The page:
We’ve all had them—and some of us may have been one. Toxic managers. The manager who makes you want to call in sick. The one who causes your blood pressure to rise every time you see an email from him. The one who can make you miserable at home because you’re thinking about how much you don’t want to go to work the next day.
So what can you do if you have a toxic leader? Are you destined to work in misery until one of you quits or gets fired? Absolutely not! Below are suggestions to help you navigate these treacherous waters.
Address the problem
I have trained and coached thousands of leaders around the globe, and I can honestly say that most toxic leaders truly do not understand the impact of their behavior (or even that they would be considered a toxic leader). Yes, they may know that they have upset people. But do they truly understand why? If you feel safe giving them feedback, here are some steps to follow:
- Explain that the intent of the feedback is to improve your relationship, team performance, etc., or use the catch-all “I know you care about the team/company….”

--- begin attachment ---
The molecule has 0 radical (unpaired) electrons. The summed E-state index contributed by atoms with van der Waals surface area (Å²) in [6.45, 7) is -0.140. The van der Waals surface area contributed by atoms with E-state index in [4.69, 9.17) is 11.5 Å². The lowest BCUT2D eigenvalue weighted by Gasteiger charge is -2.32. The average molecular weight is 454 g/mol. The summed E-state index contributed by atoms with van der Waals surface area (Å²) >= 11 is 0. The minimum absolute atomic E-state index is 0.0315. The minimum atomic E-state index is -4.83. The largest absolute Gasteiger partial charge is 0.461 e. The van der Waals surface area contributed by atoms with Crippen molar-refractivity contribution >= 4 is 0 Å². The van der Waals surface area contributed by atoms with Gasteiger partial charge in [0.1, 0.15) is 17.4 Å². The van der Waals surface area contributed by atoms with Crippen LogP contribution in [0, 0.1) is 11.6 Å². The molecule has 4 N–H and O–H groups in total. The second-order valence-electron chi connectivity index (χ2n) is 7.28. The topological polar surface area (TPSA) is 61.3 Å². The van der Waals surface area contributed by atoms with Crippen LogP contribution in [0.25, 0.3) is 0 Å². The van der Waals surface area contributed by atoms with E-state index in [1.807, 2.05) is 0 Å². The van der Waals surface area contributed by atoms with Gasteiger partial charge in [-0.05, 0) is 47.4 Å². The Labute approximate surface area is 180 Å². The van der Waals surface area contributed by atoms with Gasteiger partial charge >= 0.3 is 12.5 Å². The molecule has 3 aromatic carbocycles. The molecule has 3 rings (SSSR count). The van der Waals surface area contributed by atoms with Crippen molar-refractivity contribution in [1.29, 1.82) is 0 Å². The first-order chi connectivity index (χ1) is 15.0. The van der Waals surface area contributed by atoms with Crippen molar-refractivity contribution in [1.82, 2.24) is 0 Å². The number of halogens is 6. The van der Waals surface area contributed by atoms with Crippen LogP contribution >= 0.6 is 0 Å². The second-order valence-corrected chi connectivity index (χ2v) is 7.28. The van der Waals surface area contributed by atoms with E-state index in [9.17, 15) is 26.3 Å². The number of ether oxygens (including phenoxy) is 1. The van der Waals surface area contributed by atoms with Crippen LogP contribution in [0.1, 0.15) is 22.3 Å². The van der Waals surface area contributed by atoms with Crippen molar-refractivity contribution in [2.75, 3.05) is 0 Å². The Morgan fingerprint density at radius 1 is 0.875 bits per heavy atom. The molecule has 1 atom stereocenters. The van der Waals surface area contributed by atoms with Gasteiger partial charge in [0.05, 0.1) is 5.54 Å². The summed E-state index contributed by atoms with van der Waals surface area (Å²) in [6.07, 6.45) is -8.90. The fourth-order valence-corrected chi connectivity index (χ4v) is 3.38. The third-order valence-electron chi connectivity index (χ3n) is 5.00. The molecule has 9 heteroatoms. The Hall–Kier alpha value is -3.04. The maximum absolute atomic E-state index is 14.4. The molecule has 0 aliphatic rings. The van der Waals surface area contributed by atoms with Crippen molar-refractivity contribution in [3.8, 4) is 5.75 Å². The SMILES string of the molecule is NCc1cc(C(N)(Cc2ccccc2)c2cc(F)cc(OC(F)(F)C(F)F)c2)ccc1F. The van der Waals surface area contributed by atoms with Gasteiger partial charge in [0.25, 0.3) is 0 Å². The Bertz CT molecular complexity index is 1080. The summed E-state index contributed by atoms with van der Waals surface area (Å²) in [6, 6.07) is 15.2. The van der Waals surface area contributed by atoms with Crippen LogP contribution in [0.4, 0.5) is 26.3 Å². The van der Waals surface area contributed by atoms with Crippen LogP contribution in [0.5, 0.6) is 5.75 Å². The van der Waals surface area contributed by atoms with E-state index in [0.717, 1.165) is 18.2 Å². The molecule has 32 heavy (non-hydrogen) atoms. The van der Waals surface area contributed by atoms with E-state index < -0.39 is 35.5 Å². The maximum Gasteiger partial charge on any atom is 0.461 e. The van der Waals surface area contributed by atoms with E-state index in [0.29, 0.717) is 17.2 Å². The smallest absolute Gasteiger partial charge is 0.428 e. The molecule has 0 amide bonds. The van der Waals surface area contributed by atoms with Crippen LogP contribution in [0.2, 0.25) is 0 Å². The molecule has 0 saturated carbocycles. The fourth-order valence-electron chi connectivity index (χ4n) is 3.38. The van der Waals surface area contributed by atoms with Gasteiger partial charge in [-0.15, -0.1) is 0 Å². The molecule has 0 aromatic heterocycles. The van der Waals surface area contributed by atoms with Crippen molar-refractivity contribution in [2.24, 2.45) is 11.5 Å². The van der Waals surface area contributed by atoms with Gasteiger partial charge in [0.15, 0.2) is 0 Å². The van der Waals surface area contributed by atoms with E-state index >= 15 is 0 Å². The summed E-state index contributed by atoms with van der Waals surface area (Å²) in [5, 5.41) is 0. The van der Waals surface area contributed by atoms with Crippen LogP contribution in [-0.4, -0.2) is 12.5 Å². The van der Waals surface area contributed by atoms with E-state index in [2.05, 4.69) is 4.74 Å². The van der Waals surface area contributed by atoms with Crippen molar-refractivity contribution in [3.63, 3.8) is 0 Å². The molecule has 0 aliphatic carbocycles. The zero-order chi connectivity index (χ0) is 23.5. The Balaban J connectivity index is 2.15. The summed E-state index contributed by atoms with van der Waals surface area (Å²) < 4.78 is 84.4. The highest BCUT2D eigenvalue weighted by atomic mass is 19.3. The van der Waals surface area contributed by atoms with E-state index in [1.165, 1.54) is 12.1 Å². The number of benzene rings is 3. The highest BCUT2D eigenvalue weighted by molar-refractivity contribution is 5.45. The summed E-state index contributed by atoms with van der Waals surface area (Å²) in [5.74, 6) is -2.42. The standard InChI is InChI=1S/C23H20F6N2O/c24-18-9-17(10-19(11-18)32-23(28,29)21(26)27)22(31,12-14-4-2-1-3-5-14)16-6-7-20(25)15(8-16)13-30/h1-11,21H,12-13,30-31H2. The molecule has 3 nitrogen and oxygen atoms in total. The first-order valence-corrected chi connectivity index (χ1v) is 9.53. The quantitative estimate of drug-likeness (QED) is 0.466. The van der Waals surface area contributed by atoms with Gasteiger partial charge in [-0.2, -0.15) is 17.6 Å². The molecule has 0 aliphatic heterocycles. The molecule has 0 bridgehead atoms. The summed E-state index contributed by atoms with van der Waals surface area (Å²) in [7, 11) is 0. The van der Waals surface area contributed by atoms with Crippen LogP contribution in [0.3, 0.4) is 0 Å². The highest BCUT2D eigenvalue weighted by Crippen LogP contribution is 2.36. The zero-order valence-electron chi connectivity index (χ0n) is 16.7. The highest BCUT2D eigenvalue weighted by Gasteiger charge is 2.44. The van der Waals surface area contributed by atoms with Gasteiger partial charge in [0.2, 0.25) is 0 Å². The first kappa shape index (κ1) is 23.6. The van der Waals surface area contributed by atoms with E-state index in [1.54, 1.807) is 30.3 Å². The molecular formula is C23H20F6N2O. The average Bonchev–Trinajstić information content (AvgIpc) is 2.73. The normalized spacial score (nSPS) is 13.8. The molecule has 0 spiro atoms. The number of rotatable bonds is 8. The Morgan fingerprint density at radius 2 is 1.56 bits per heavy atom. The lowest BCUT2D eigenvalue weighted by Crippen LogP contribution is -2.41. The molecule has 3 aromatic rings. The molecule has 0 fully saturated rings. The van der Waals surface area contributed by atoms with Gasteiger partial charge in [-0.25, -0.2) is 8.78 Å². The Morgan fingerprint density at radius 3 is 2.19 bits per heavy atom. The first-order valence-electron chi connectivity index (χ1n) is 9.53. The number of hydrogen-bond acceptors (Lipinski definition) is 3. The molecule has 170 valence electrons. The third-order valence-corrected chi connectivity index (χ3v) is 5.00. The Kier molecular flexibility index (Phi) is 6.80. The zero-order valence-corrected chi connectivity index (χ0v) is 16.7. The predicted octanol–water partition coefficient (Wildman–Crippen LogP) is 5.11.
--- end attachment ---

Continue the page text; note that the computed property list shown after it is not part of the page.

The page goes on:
- Describe the specific behavior, such as “Your voice grew loud when you told me about the errors.” This will cause less defensiveness than a blanket statement such as “You acted like a bully.”
- Ask how you can help them change the behavior. This is especially effective if they do not realize that they are doing things to offend others.
- Follow up with support and positive encouragement if you have seen a behavior change.
Learn their communication style
Miscommunication leads to mistrust—and mistrust leads to bad behavior as we try to protect ourselves from what we perceive is a threat....
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